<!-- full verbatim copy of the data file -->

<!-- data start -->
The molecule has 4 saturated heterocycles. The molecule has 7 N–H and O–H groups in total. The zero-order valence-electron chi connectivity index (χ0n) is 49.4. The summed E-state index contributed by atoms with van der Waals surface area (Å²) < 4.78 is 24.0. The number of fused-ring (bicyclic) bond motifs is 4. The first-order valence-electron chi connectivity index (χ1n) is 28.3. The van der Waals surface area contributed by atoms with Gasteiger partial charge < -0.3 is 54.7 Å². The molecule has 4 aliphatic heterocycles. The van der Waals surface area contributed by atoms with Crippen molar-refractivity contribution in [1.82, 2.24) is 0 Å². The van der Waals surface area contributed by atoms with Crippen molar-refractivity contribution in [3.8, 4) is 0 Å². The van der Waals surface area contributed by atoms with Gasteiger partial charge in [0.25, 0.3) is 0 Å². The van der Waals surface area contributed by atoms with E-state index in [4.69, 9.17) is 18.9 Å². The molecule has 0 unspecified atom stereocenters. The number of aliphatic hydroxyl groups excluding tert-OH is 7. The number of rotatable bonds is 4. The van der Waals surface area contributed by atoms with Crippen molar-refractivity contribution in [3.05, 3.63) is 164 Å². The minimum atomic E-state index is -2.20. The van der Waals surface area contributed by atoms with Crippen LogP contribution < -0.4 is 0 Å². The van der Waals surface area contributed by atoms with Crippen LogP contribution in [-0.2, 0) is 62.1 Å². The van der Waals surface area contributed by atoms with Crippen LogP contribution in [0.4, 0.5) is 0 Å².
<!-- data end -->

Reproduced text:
The molecule has 4 saturated heterocycles. The molecule has 7 N–H and O–H groups in total. The zero-order valence-electron chi connectivity index (χ0n) is 49.4. The summed E-state index contributed by atoms with van der Waals surface area (Å²) < 4.78 is 24.0. The number of fused-ring (bicyclic) bond motifs is 4. The first-order valence-electron chi connectivity index (χ1n) is 28.3. The van der Waals surface area contributed by atoms with Gasteiger partial charge < -0.3 is 54.7 Å². The molecule has 4 aliphatic heterocycles. The van der Waals surface area contributed by atoms with Crippen molar-refractivity contribution in [1.82, 2.24) is 0 Å². The van der Waals surface area contributed by atoms with Crippen molar-refractivity contribution in [3.8, 4) is 0 Å². The van der Waals surface area contributed by atoms with Gasteiger partial charge in [0.25, 0.3) is 0 Å². The van der Waals surface area contributed by atoms with E-state index in [4.69, 9.17) is 18.9 Å². The molecule has 0 unspecified atom stereocenters. The number of aliphatic hydroxyl groups excluding tert-OH is 7. The number of rotatable bonds is 4. The van der Waals surface area contributed by atoms with Crippen molar-refractivity contribution in [3.05, 3.63) is 164 Å². The minimum atomic E-state index is -2.20. The van der Waals surface area contributed by atoms with Crippen LogP contribution < -0.4 is 0 Å². The van der Waals surface area contributed by atoms with Crippen LogP contribution in [-0.2, 0) is 62.1 Å². The van der Waals surface area contributed by atoms with Crippen LogP contribution in [0.4, 0.5) is 0 Å².